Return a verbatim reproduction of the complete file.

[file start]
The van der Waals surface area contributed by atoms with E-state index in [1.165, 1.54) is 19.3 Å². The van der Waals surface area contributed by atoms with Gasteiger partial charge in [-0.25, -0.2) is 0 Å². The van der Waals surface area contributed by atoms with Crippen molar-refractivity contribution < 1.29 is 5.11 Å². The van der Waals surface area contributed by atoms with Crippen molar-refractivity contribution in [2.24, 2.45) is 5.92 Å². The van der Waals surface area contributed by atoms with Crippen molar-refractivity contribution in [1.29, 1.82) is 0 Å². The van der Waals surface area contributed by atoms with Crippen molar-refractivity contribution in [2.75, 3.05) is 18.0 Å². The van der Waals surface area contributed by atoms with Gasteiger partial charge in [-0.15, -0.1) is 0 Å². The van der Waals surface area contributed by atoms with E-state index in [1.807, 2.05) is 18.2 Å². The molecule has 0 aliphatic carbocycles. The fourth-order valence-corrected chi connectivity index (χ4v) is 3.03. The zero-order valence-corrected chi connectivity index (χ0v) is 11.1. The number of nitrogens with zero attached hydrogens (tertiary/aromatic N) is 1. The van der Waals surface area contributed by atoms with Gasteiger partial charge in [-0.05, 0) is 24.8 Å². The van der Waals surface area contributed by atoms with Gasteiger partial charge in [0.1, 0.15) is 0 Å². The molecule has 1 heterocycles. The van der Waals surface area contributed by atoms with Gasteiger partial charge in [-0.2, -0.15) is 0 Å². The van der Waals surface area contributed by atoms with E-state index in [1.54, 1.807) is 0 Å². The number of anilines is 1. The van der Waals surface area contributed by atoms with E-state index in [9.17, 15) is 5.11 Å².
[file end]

The van der Waals surface area contributed by atoms with E-state index in [1.165, 1.54) is 19.3 Å². The van der Waals surface area contributed by atoms with Gasteiger partial charge in [-0.25, -0.2) is 0 Å². The van der Waals surface area contributed by atoms with Crippen molar-refractivity contribution < 1.29 is 5.11 Å². The van der Waals surface area contributed by atoms with Crippen molar-refractivity contribution in [2.24, 2.45) is 5.92 Å². The van der Waals surface area contributed by atoms with Crippen molar-refractivity contribution in [1.29, 1.82) is 0 Å². The van der Waals surface area contributed by atoms with Crippen molar-refractivity contribution in [2.75, 3.05) is 18.0 Å². The van der Waals surface area contributed by atoms with Gasteiger partial charge in [-0.15, -0.1) is 0 Å². The van der Waals surface area contributed by atoms with E-state index in [1.807, 2.05) is 18.2 Å². The molecule has 0 aliphatic carbocycles. The fourth-order valence-corrected chi connectivity index (χ4v) is 3.03. The zero-order valence-corrected chi connectivity index (χ0v) is 11.1. The number of nitrogens with zero attached hydrogens (tertiary/aromatic N) is 1. The van der Waals surface area contributed by atoms with Gasteiger partial charge in [-0.05, 0) is 24.8 Å². The van der Waals surface area contributed by atoms with Gasteiger partial charge in [0.1, 0.15) is 0 Å². The molecule has 1 heterocycles. The van der Waals surface area contributed by atoms with Gasteiger partial charge in [-0.2, -0.15) is 0 Å². The van der Waals surface area contributed by atoms with E-state index in [1.54, 1.807) is 0 Å². The number of anilines is 1. The van der Waals surface area contributed by atoms with E-state index in [9.17, 15) is 5.11 Å².